Cidgaganacandrika (study)

by S. Mahalakshmi | 2017 | 83,507 words

English study of the Cidgaganacandrika: an important Tantric work belonging to the Krama system of Kashmir Shaivism authored by Shrivatsa (Kalidasa). The Cidgagana-Candrika represents a commentary on the Kramastuti by Siddhanatha and is presented in the form of an eulogy of Parashakti. In four chapters (vimarshas) this book deals with the knowledge...


Sanskrit literature is abundant with various technical sciences called Śāstras. Mantras and Tantras are the important Śāstras which expound the principles and practices for the fulfillment of materialistic and spiritual aspirations.

Mannāt trāyate iti mantra:

The contemplation on the Mantra initiated by an able Guru is capable of warding off all sorts of difficuties of the Disciple. It also has the capacity of revealing the deity governed by it to the Sādhaka if done with proper procedures.

Tanyate vistāryate anena iti tantram”.

This is the science of tecnicalities which spread as knowledge (Jñāna). The acquiring of the right knowledge protects one from all illusions and results in revelation of the Absolute truth.

Sādhana under tāntrik path is widespread covering all aspects in human life. Relation as Guru and Śiṣya, Iṣṭadevata, Dīkṣa, Mantra, Japa, Puraścaraṇa, Pūja, Homa, Yantra, Nyāsa, Mudra, Kundalini and Cakras are some of the significant aspects of Tantra Śāstra. There are 64 tantras. One of the tantras called Niruttara is associated with Anuttara āmnāya or Urdhvāmnāya. Kashmir Śaiva tantras fall under this category.

Present study relates to one of the treatises in this category dealing with Krama system which forms part of Trika school of Philosophy. The focus of Krama is the path of retracing the source of the entire objective world and thus reaching the state of Paramaśiva, the ultimate substratum of the manifestation projected by His kinetic aspect Śakti/Kāli. Trika, Krama,Pratyabhijñā are the schools of Kashmir Śaivism with a monistic philosophy belonging to the Ardhatryambaka lineage.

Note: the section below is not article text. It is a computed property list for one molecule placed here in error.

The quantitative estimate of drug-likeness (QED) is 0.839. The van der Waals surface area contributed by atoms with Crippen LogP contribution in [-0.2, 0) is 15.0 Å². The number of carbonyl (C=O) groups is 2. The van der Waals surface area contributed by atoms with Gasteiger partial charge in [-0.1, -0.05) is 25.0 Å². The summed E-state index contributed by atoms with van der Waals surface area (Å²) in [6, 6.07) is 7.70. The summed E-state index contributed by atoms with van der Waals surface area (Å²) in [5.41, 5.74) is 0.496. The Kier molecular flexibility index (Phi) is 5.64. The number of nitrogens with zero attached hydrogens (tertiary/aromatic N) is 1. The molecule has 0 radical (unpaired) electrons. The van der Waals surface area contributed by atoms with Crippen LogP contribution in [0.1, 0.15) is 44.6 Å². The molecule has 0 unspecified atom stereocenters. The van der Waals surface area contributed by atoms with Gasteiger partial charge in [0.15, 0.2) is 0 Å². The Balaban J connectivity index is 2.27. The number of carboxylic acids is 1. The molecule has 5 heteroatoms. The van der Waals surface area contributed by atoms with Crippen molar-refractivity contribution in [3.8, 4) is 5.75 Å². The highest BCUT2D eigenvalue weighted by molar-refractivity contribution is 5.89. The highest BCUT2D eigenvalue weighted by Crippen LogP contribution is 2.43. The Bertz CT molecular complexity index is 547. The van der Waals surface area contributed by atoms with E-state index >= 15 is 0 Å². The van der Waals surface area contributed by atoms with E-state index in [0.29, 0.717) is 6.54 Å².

The work Cidgaganacandrikā is reckoned as a tantrik work relating to the Krama system of Kashmir Śaivism, composed by Kālidāsa (Śrīvatsa) , in praise of Kāli as the Absolute and the practice of Śāktopāya to attain liberation.

Sri Siddhanātha (alias Sri Shambhunātha), was one of the most learned men of the famous Trika school of Kashmir composed earlier Kramastuti Kālidāsa composed the Stotra [Cidgaganacandrikā] which serves as a commentary on Kramastuti. Thus, it may be stated that [Cidgaganacandrikā] belongs to the Trika school.

This work [Cidgaganacandrikā] has been published and commented partially by Arnold Avalon the son of Arthur Avalon. It is divided into four Vimarśas. The first Vimarśa gives concisely the main subject and the next three Vimarśas are like commentaries of the main theme.

Later, two Sanskrit commentaries were also written on [Cidgaganacandrikā] in 1941 and 1980.But so far there is no analytical study on [Cidgaganacandrikā] Hence, here is an attempt to present the essence of the treatise which could unravel the terse technical ideas contained in this work.

The thesis contains eight chapters.

1) The first chapter elucidates the date and authorship of [Cidgaganacandrikā] It is an imporant Śaiva Tāntrik text belonging to Kashmir School of Tantrism attributed to Kālidāsa. [Cidgaganacandrikā] states (V.305) that it is a continuation of Kramastuti by Siddhanātha. The [Cidgaganacandrikā] is stated by Srivatsa the author as a commentary Pañcika on the Krama Stotra of Siddhanātha.

2) The Second chapter the “Gleanings from the first two Vimarśas of [Cidgaganacandrikā]” provides the excerpts of the single English commentary made available by Karra Agni Hotri Śāstri (Dhanadhānanda nātha). It explains the various topics covered under [Cidgaganacandrikā] in an elaborate manner.